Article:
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Piano Wars at Homan Hall Performing Arts Center in Marquand battles on as it finished the second round on July 20.

Chuck Moore took first place in round two and will move on to the finals on Sept. 27 along with Cara Robbs the victor from round one. 

The audience members were on the edge of their seats for Moore's expressive rendition of a medley from Andrew Lloyd Weber's "Phantom of the Night" and could not help but sing along with his performance of Journey's "Open Arms."

Moore is the son of Lindell and Brenda Moore of Fredericktown and currently lives and works in Farmington.

"Chuck has been playing piano since childhood and brought to the stage a charm that displayed his passion for music and the impact it has played in his life and career," Piano Wars Emcee Denny Ward said. "He commanded the stage with an easy wit and had researched the history of each piece of music he carefully selected to play."

The competition gave all three contestants five genres of music from which they were required to select and play one piece for the panel of professional judges and audience to score.

Ward said the five genres were classical, show tunes, Broadway, religious or spiritual, Disney and pop/rock. 

Judges Rocky Tucker, Lukas Vetter, Ken Jones and Lelia Jones had the difficult task of choosing the winner. Tucker is a professional pianist in the St. Louis area and a native of Marquand. Vetter is the music teacher at Marquand-Zion and a member of the Columbia University Symphony. Lastly, the Jones are both retired music teachers from the St. Louis area who have now made Marquand their home.

"Ken, after his teaching career, worked for the Steinway Company and served as the official piano tuner for the Saint Louis Symphony," Ward said. "This panel of professionals weigh in at 40 percent of the contestants' overall score by gauging things like technique, stage presence, authenticity to the selected genre and overall skill as a pianist."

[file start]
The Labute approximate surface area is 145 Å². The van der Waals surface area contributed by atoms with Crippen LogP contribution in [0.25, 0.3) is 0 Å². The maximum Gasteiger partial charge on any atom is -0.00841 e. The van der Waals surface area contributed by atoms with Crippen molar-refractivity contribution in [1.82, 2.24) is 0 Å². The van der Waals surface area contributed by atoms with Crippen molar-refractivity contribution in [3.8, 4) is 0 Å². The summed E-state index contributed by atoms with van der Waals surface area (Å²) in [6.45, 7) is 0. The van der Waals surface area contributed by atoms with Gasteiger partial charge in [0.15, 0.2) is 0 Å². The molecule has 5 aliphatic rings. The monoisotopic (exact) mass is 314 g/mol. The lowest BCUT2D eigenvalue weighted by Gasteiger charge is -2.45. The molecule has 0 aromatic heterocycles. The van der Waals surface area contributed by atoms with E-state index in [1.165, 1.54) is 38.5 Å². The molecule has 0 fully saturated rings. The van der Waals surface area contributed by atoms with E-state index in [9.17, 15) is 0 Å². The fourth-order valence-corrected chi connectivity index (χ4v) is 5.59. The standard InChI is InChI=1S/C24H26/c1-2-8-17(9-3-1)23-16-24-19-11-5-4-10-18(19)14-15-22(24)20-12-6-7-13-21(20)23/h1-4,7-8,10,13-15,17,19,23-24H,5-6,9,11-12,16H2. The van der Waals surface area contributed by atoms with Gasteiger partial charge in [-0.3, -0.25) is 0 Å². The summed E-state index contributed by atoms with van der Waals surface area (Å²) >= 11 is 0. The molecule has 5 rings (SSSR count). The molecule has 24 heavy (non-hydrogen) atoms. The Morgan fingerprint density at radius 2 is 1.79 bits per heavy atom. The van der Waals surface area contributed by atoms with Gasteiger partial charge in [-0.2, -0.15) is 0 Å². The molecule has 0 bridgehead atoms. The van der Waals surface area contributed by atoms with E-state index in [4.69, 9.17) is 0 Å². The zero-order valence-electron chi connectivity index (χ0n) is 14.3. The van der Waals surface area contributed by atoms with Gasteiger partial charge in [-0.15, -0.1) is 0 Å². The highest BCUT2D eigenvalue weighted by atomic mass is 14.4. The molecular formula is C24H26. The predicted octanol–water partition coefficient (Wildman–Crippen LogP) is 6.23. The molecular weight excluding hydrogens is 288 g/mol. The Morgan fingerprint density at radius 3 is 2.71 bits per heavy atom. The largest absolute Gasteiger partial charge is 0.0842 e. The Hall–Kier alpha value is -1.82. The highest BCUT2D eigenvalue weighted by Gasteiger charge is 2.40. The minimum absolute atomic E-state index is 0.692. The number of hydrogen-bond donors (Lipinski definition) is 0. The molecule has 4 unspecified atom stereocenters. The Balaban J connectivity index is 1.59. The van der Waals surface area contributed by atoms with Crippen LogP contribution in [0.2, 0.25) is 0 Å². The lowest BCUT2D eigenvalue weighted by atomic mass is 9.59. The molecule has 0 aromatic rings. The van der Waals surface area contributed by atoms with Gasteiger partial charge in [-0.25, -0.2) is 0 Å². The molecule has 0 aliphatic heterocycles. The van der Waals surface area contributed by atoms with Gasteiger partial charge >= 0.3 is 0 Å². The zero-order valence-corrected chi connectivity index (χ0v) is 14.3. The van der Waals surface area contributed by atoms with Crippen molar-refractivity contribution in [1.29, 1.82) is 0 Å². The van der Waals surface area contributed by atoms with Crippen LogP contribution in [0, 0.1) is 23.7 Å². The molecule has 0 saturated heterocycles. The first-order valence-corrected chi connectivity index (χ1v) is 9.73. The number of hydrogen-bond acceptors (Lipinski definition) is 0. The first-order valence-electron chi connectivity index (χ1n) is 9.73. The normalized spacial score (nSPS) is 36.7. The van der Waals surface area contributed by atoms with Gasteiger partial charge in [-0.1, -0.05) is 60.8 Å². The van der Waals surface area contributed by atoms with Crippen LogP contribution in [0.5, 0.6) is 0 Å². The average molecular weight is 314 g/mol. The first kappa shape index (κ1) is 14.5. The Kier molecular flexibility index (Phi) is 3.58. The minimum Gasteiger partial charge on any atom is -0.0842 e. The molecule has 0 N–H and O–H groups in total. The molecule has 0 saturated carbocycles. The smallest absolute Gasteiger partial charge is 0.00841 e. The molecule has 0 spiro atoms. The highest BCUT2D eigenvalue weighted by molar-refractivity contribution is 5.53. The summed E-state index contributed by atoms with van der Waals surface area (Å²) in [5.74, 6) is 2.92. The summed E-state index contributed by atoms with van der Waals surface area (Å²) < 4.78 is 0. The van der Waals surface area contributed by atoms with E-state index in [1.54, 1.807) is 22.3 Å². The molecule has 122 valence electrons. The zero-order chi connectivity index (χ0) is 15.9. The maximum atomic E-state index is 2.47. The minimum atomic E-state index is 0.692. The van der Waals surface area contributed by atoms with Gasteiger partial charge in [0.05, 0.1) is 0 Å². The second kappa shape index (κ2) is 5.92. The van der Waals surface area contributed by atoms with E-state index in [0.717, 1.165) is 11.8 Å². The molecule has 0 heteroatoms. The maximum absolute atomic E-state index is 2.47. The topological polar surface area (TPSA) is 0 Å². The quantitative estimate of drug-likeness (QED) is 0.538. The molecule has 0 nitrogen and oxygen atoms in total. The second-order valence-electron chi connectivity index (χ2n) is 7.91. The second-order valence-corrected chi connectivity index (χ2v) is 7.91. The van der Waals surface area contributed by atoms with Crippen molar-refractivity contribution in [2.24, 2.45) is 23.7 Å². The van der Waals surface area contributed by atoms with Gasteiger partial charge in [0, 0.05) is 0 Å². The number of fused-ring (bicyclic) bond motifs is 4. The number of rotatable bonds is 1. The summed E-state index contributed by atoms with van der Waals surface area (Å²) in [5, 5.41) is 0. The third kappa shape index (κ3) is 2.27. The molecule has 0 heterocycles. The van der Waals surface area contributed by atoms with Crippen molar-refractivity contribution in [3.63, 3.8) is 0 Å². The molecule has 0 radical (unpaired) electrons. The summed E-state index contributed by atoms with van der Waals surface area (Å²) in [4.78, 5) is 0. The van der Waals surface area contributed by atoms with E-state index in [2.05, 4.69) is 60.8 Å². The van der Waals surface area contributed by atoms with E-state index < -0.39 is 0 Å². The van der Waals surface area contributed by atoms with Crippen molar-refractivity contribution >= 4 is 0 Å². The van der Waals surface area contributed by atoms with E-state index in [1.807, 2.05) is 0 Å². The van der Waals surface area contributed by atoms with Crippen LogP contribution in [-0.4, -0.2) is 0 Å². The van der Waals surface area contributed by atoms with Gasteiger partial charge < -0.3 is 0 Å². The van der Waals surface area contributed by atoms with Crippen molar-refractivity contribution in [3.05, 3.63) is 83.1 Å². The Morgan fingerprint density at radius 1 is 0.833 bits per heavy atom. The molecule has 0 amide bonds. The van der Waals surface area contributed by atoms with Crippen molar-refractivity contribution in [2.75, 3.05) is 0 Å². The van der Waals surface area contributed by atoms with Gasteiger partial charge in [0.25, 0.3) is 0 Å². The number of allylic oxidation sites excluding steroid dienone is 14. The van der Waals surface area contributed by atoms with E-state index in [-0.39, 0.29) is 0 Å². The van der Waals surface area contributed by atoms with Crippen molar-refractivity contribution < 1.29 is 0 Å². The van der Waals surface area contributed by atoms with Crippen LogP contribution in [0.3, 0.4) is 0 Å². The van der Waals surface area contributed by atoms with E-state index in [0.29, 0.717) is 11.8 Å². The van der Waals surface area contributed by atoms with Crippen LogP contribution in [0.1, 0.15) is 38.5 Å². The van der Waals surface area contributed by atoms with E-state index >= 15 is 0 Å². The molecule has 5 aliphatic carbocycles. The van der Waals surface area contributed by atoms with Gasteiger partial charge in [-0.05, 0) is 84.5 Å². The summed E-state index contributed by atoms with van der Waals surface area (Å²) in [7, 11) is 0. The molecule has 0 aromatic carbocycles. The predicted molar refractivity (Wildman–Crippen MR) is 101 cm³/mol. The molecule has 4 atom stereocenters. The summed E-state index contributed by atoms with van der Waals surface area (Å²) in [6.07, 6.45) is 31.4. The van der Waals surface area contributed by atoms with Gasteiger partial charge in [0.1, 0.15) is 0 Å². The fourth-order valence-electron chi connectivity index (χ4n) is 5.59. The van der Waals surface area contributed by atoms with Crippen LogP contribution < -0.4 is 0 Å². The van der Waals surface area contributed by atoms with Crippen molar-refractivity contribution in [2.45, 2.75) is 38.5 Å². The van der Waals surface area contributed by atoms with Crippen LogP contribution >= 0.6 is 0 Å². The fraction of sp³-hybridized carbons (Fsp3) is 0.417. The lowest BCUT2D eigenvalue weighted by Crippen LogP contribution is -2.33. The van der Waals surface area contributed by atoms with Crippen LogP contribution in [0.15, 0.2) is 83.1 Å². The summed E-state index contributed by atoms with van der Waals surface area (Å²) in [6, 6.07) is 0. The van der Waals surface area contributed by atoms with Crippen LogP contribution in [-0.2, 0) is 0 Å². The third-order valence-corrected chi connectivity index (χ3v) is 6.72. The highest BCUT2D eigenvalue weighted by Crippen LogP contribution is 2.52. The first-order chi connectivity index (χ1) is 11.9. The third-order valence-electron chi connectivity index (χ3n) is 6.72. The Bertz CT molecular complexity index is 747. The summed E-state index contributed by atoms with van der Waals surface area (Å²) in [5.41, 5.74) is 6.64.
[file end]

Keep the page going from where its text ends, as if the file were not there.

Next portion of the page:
Ward said the other 60 percent is left to the audience itself. He said voting paddles are placed strategically in the crowd to monitor the overall response from the attendees. 

Competition of any kind is always a scenario that creates an adrenaline rush and feverish drive to excel and win.

"Saturday night at Homan Hall Performing Arts Center was most certainly one of those moments for the three competitors playing in round two of Piano Wars 2019," Ward said. "The three contestants each had their own style and were clearly well-trained professionals."

While Moore ended the night victorious, it was no easy victory as Renee Kurtz and Stephen Hente came prepared for a battle.

"Stephen Hente, who drew the number two position in the competition, was mild-mannered, calm, poised and polished and had a great stage presence," Ward said. "He is originally from St. Louis and just last month married the beautiful and sweet Candy Wiggins, of Farmington, where the couple are making their home. Like a real trooper, Hente had his sheet music in hand and Candy made the perfect page-turning assistant."

Hente was at a slight disadvantage as he had agreed to fill in for Jesse Mae Boyd who had unexpectedly ended up in the hospital. 

Ward said Boyd is feeling much better and is scheduled to perform in August. 

"Renee Kurtz, a semi-retired music and piano teacher and wife of former Mineral Area College Dean Steven Kurtz, was zany, animated and spirited as she tried her level best to sway both the judges and the audience," Ward said. "She cleverly seduced anyone within the reach of her voice as part of her play to reign victorious over the evening and move on to the finale."

Kurtz may not be returning for the finale on Sept. 27 but she did steal the show with her finale surprise in round two.

"Renee Kurtz created the perfect finale when she brought in Saxophonist Gerry Huggins onto the stage and bribed Judge Rocky Tucker on stage with a stunning, glitzy and matching her own, musical note vest to take over on the baby grand following her intro to 'Old Time Rock n Roll,'" Ward said. "The crowd was screaming with applause at the finish."

Ward said it was unfortunate but Kurtz's finale had to be disqualified from scoring in the overall tally due to competition rules. He said Kurtz herself agreed with the decision saying it was the right thing to do.

Following intermission, Judge Vetter took a moment to enlighten the crowd with the history and role of the tuba as a vital band instrument.

"Vetter brought three very significantly different instruments and played each for the audience to illustrate how these notes are integrated into the production of any overall piece of band music," Ward said. "The segment was both interesting and informative, and a huge hit with the audience."

Round three of Piano Wars 2019 will be Aug. 24 at Homan Hall with doors opening at 6 p.m., a meal by Brewen Catering at 6:30 p.m. and the competition starting at 7 p.m. Tickets cost $30 and include both the show and the meal. 

Robbs, Moore and the winner of round three will compete in the finale Sept. 27.

Reservations can be made by calling 573-783-5438 or 573-783-3282. Programming is supported in part by the Mineral Area Council on the Arts and Mineral Area College.

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Victoria Kemper is a reporter for the Democrat News. She can be reached at 573-783-3366 or at vkemper@democratnewsonline.com

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